asdfg Architekten converted the oldest heritage building of Prenzlauer Berg in Berlin, Germany, into an original home for a family with three children. The challenge was immense, as the authorities requested the main facade to be reconstructed exactly as depicted on a drawing from 1844.

“The history and special situation of the building was a big challenge, but we also saw a high potential in it to become a very unique single family house with a garden in the center of one of the most popular neighborhoods of Berlin,” the architects said. Many elements of the old miller’s house were kept intact, such as the brick walls which add a bohemian feel to the interiors.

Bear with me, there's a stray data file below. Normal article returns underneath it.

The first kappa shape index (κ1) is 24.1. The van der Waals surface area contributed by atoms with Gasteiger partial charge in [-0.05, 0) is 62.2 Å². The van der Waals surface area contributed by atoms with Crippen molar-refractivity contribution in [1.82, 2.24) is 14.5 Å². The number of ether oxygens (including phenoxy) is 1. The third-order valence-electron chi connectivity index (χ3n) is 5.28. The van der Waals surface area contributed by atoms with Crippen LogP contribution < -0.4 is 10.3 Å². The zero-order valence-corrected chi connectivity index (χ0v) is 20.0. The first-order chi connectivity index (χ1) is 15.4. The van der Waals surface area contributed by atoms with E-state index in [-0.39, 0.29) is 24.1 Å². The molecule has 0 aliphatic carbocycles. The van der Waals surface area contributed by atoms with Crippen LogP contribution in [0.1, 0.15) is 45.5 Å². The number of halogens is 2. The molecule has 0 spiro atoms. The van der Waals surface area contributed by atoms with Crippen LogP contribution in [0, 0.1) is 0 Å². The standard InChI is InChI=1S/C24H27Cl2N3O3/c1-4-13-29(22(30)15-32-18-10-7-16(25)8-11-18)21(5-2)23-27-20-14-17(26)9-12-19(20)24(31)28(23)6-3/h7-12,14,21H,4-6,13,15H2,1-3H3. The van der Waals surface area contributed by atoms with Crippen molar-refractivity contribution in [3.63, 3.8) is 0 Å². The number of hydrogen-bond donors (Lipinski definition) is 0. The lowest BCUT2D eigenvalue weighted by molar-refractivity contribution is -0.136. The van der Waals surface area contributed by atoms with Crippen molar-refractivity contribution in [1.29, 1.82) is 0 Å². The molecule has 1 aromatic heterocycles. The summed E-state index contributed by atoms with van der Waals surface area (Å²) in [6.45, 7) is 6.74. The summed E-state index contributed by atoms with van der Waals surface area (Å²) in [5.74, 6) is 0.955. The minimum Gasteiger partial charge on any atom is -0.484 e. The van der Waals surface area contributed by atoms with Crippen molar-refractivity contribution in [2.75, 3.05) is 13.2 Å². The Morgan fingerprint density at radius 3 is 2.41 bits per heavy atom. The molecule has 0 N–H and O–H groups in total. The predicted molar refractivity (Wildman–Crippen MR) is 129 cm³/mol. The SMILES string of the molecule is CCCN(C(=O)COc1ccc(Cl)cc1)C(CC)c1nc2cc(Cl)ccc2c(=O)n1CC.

“As a result of the previous uses as a police station and a workshop, followed by many years of vacancy, the house was in bad condition and had many small rooms,” the architects explained. “In order to create a generous space we only kept the outer walls and one massive wall in the middle. The staircase, kitchen, as well as some sleeping galleries are somehow plugged into this wall.”

The minimalist approach led to spacious and functional interiors. A large sliding door on the first level separates the parents’ bedroom from the main living space. A wooden staircase hints the way to the home office upstairs. Many of the furniture units were custom made for the project, including washbasins and the bathtub. What are your thoughts on this heritage house conversion in Berlin? [Information provided by asdfg Architekten; photography by Michael Pfisterer]